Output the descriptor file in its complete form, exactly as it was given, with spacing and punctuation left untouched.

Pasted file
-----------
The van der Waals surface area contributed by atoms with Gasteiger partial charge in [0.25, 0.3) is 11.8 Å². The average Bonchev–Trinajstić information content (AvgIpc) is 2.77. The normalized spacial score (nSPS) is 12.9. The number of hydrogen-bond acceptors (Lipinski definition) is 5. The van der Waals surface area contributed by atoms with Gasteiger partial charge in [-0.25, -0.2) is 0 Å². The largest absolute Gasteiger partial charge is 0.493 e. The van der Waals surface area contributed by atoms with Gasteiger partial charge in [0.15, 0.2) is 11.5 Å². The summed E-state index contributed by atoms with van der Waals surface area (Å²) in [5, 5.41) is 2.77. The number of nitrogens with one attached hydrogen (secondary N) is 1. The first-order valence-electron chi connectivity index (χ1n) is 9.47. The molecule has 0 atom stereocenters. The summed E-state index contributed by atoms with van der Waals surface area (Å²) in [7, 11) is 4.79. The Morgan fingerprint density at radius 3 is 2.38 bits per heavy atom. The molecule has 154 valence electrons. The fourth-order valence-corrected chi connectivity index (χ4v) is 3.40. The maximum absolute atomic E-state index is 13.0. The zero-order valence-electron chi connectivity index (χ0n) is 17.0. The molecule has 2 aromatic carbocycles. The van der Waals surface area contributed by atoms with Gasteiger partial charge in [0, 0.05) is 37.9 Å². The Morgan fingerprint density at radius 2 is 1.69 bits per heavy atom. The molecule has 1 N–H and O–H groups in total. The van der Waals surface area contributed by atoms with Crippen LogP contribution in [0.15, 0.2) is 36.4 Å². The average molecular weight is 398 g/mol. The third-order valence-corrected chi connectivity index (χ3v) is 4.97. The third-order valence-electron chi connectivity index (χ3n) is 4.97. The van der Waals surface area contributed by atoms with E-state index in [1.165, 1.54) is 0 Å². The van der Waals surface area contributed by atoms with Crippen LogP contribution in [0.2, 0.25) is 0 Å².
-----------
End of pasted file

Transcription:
The van der Waals surface area contributed by atoms with Gasteiger partial charge in [0.25, 0.3) is 11.8 Å². The average Bonchev–Trinajstić information content (AvgIpc) is 2.77. The normalized spacial score (nSPS) is 12.9. The number of hydrogen-bond acceptors (Lipinski definition) is 5. The van der Waals surface area contributed by atoms with Gasteiger partial charge in [-0.25, -0.2) is 0 Å². The largest absolute Gasteiger partial charge is 0.493 e. The van der Waals surface area contributed by atoms with Gasteiger partial charge in [0.15, 0.2) is 11.5 Å². The summed E-state index contributed by atoms with van der Waals surface area (Å²) in [5, 5.41) is 2.77. The number of nitrogens with one attached hydrogen (secondary N) is 1. The first-order valence-electron chi connectivity index (χ1n) is 9.47. The molecule has 0 atom stereocenters. The summed E-state index contributed by atoms with van der Waals surface area (Å²) in [7, 11) is 4.79. The Morgan fingerprint density at radius 3 is 2.38 bits per heavy atom. The molecule has 154 valence electrons. The fourth-order valence-corrected chi connectivity index (χ4v) is 3.40. The maximum absolute atomic E-state index is 13.0. The zero-order valence-electron chi connectivity index (χ0n) is 17.0. The molecule has 2 aromatic carbocycles. The van der Waals surface area contributed by atoms with Gasteiger partial charge in [0, 0.05) is 37.9 Å². The Morgan fingerprint density at radius 2 is 1.69 bits per heavy atom. The molecule has 1 N–H and O–H groups in total. The van der Waals surface area contributed by atoms with Crippen LogP contribution in [0.15, 0.2) is 36.4 Å². The average molecular weight is 398 g/mol. The third-order valence-corrected chi connectivity index (χ3v) is 4.97. The third-order valence-electron chi connectivity index (χ3n) is 4.97. The van der Waals surface area contributed by atoms with E-state index in [1.165, 1.54) is 0 Å². The van der Waals surface area contributed by atoms with Crippen LogP contribution in [0.2, 0.25) is 0 Å².